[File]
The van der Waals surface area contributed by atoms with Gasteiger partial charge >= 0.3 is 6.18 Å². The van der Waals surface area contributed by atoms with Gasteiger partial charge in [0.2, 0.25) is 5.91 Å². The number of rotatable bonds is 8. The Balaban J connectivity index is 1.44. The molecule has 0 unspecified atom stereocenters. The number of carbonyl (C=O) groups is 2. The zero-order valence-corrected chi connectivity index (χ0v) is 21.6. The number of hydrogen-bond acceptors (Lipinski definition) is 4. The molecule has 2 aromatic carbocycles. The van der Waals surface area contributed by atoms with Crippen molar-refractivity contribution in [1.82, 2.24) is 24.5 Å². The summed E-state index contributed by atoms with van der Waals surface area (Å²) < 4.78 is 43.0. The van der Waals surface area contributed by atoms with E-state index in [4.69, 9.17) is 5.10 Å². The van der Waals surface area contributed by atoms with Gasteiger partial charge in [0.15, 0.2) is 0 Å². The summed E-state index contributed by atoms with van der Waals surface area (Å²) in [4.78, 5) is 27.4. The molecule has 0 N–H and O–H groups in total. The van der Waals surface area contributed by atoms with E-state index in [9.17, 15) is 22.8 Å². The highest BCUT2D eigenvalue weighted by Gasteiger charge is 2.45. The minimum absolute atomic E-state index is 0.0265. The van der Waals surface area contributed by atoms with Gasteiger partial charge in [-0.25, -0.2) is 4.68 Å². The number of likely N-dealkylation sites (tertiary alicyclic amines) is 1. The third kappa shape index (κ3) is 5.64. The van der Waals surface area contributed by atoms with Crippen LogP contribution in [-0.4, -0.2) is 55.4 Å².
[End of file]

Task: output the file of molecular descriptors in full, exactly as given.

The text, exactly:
The van der Waals surface area contributed by atoms with Gasteiger partial charge >= 0.3 is 6.18 Å². The van der Waals surface area contributed by atoms with Gasteiger partial charge in [0.2, 0.25) is 5.91 Å². The number of rotatable bonds is 8. The Balaban J connectivity index is 1.44. The molecule has 0 unspecified atom stereocenters. The number of carbonyl (C=O) groups is 2. The zero-order valence-corrected chi connectivity index (χ0v) is 21.6. The number of hydrogen-bond acceptors (Lipinski definition) is 4. The molecule has 2 aromatic carbocycles. The van der Waals surface area contributed by atoms with Crippen molar-refractivity contribution in [1.82, 2.24) is 24.5 Å². The summed E-state index contributed by atoms with van der Waals surface area (Å²) < 4.78 is 43.0. The van der Waals surface area contributed by atoms with E-state index in [4.69, 9.17) is 5.10 Å². The van der Waals surface area contributed by atoms with Gasteiger partial charge in [0.15, 0.2) is 0 Å². The summed E-state index contributed by atoms with van der Waals surface area (Å²) in [4.78, 5) is 27.4. The molecule has 0 N–H and O–H groups in total. The van der Waals surface area contributed by atoms with E-state index in [9.17, 15) is 22.8 Å². The highest BCUT2D eigenvalue weighted by Gasteiger charge is 2.45. The minimum absolute atomic E-state index is 0.0265. The van der Waals surface area contributed by atoms with Gasteiger partial charge in [-0.25, -0.2) is 4.68 Å². The number of likely N-dealkylation sites (tertiary alicyclic amines) is 1. The third kappa shape index (κ3) is 5.64. The van der Waals surface area contributed by atoms with Crippen LogP contribution in [-0.4, -0.2) is 55.4 Å².